When you start a legal case against your partner or former partner, you’ll need to ‘serve’ them with a copy of any court application filed by you (and any other accompanying documents you filed when you initiated proceedings), even if your former partner is currently living overseas.
The service of legal documents is an important step in beginning any legal proceedings, as it ensures that the other party is fully aware of the legal matter and has all important information they require to respond.
Here, we’ll explain everything you need to know about the overseas service of documents, including how you can proceed if your partner cannot be located.
How Do I Serve Family Law Documents Overseas?
Where family law proceedings have been initiated in Australia, ‘personal service’ or ‘service by hand’ of the Application and all accompanying documents must be affected on all parties to the proceedings – even if they are overseas.
A ‘process server’ will need to be arranged to affect the service of documents, unless the other party (or parties) have a solicitor acting on their behalf that has instructions to accept service of the documents for them.
Fortunately, we have a number of contacts in various overseas jurisdictions that have been able to assist us in arranging the service of Australian family law applications overseas.
There are certain time limits and rules in place about when documents must be served. In any event, it should be done as soon as practicable. If you are unable to affect service of your application within the required timeframe, this could delay the hearing of your matter.
What Can I Do if I Don’t Know Where My Partner Lives or Service of Documents has been Unsuccessful?
If you’re unsure where your partner or ex-partner currently resides, or if you’ve made reasonable attempts to serve documents and have been unable to, you can apply to the court for an order of substituted service or dispensation of service.
Substituted service allows you to serve documents on a third party (such as one of your partner’s family members). In order to do this, the court must be satisfied that those documents will be brought to the attention of your ex-partner.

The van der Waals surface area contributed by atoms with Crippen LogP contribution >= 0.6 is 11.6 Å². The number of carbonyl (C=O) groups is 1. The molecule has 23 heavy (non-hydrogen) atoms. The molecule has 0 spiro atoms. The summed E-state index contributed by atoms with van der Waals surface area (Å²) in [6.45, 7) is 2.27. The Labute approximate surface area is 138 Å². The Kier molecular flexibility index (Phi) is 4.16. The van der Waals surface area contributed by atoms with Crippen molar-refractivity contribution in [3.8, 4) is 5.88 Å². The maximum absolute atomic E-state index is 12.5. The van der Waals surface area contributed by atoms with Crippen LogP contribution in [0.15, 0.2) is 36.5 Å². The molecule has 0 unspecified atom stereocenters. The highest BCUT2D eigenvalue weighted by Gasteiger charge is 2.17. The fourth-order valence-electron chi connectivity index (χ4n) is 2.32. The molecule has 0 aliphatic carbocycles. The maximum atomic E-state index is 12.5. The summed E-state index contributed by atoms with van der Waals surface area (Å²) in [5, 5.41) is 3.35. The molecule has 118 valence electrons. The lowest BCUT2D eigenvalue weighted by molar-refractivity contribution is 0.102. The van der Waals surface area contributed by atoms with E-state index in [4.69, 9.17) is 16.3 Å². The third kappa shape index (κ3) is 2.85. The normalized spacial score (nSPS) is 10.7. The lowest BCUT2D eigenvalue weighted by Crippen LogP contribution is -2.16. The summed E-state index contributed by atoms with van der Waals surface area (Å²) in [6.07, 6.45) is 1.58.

Alternatively, dispensation of service allows you to avoid serving documents altogether. You’ll need to satisfy the court that you have made all reasonable efforts to serve your partner or ex-partner and have been unsuccessful in your attempts.
How Do I Apply for Substituted Service or Dispensation of Service?
If you think you need to apply for either substituted service or dispensation of service, then you should speak to a lawyer immediately. They will be able to advise you on whether the Family Court or the Federal Circuit Court will grant your application. Generally, the factors they consider include:
- Whether you have taken reasonable steps to serve documents to your partner
- Whether your partner could become aware of the existence and nature of the documents through advertisement or another form of communication that is readily available to you
- The approximate cost of you serving the documents and your means
- The nature of the proceedings brought before the court
If you need to file an Application with the Court for dispensation of service of substituted service, you’ll also need to file an Affidavit. This is a sworn document that outlines the steps you’ve taken to serve documents to your partner. You should include:
- The last-known whereabouts of your partner
- Efforts you have made to locate your partner or ex-partner, including copies of any communications you’ve had with them or their family members
- Any employment details you have for your ex-partner, and proof you’ve communicated with that workplace to locate them
- Details on your attempts to serve your ex-partner
- Details of any joint assets you and your partner hold, including property and bank accounts
- Details of any child support, maintenance agreements or court orders
- The costs you’ve expended in trying to serve your ex-partner, and any financial problems you may be facing as a result.
If the court is satisfied that you have made all reasonable efforts to locate your ex-partner and serve them with documents but have been unable to, then they may order substituted service or dispensation of service. This will then allow you to proceed with your family law matter without the other party being present or providing a response. Ultimately, this may mean that the Court will grant you the Orders that you are seeking (provided it is just and equitable for them to do so).
Get Expert Help
At Damien Greer Lawyers, we have over 30 years’ experience in dealing with international family law matters, including the service of court documents overseas. If you’d like any extra information on the overseas service of documents, or help supplying information to the court, then please contact us on (07) 3837 5500 or get started online today.